Michael J. Sacopulos, Esq.

Earlier this year, the Pew Internet and American Life Project released “The Social Life of Health Information, 2011.” The study was based upon telephone surveys conducted by Princeton Survey Research Associates International. Although the full report is approximately forty five pages in length, here are some interesting highlights:

  • Eighty percent of internet users have looked online for information about any of fifteen health topics such as a specific disease or treatment. This translates into fifty nine percent of all adults in the United States. Sixteen percent of internet users, or twelve percent of adults have consulted online ratings or reviews of doctors or other providers. Eleven percent of social network site users, or five percent of adults, have posted comments, queries, or information about health or medical matters.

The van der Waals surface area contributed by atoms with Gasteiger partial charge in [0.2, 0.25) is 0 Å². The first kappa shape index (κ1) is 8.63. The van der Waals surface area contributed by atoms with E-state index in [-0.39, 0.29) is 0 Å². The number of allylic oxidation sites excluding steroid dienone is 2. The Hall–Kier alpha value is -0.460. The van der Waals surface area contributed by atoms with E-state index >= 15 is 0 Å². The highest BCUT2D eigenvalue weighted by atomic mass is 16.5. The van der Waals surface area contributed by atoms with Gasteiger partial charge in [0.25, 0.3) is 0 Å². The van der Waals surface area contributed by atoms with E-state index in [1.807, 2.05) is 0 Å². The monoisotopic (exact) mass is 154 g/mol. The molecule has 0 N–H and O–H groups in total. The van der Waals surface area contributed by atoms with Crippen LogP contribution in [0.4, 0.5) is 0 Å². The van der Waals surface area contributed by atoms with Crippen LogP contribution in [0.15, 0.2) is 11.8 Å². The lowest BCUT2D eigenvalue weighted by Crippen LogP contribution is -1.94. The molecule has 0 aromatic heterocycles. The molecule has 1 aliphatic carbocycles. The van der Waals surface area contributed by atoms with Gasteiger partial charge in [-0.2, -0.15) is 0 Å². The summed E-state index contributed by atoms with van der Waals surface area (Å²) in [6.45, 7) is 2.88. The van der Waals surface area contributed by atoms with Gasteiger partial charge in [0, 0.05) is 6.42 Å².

• Four percent of internet users, or three percent of adults, have posted a review online of a doctor. Thirty four percent of internet users or twenty five percent of adults have read someone else’s commentary or experience about health or medical issues on an online newsgroup, website, or blog.

The study’s summary of findings ends with the following quote: “The social life of health information is robust. The online conversation about health is being driven forward by two forces; one, the availability of social tools and; two, the motivation especially among people living with chronic conditions to connect with each other.” With more than three thousand individuals surveyed, “The Social Life of Health Information, 2011″ offers a valuable insight to the importance online health information resources, and physician rankings. The report may be viewed in its entirety here.